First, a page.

In addition to software from its own repositories, Ubuntu now provides some software as instant packages. While the Flatpak alternative package format is booming in the rest of the Linux world, Canonical is sticking to the Snap format developed in-house for Ubuntu.
Thus conditioned, the distributor currently provides mainly server services and software which receives frequent updates. The lightweight Ubuntu Core even exclusively uses snap packages.
As with its competitor Flatpak, it’s easier to provide software as an instant package instead of creating a separate package for each distribution and version. The package then contains everything in the correct version that the software needs to run. This has another advantage: multiple versions of software can be easily installed and used in parallel. While Flatpak is particularly popular for desktop applications, Snaps are also explicitly suitable for server services. Canonical offers the Snapcraft builder tool specifically for creating your own snap packages.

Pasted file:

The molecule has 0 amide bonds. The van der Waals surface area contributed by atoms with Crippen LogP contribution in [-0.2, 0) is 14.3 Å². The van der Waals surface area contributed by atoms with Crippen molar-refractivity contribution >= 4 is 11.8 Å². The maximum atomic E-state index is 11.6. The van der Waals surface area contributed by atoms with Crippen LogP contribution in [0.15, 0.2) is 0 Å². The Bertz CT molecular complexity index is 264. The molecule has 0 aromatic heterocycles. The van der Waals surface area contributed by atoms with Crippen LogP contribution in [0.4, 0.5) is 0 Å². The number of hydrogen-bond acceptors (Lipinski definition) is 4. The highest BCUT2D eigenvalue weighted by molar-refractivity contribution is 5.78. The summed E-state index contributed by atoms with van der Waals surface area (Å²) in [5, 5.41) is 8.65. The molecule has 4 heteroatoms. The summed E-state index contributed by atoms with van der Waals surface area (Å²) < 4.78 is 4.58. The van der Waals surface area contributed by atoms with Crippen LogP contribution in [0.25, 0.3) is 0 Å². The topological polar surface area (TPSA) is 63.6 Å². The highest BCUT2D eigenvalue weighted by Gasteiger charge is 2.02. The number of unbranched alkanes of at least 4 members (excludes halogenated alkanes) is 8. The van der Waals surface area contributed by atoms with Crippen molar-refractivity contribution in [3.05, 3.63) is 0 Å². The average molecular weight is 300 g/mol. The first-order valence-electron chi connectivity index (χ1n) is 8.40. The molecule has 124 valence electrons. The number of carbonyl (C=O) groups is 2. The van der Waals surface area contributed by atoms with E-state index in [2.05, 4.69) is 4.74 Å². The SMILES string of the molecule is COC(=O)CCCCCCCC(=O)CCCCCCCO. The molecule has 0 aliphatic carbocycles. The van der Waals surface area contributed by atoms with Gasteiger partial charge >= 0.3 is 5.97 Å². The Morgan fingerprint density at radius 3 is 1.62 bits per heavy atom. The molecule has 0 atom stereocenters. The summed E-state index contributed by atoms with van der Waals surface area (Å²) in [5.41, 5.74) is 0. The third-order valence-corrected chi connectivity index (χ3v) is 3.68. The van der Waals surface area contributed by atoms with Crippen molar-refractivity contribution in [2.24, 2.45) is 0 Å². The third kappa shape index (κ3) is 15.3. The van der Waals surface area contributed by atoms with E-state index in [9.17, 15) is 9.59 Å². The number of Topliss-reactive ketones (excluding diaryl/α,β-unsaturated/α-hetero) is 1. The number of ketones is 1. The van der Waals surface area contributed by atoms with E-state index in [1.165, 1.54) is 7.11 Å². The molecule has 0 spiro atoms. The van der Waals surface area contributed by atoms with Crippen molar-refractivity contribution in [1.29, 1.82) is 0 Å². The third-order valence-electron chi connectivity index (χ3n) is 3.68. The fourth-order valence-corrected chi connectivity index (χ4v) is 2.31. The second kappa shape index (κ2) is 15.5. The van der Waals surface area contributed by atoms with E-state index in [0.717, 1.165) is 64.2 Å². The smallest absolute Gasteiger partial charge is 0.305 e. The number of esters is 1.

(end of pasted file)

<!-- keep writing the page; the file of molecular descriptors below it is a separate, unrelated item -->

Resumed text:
- Access to all heise + content
- proprietary testing, advice and history: independent, well-founded
- Read c’t, iX, MIT Technology Review, Mac & i, Make, c’t photography directly in your browser
- register once – read on all devices – can be canceled monthly
- first month free, then â‚¬ 12.95 per month
- Weekly newsletter with personal reading recommendations from the editor-in-chief
Start the month FREE
Start your FREE month now
Already subscribed to heise +?
Sign up and read
Register now and read the articles right away
More information about heise +
Disclaimer: This article is generated from the feed and is not edited by our team.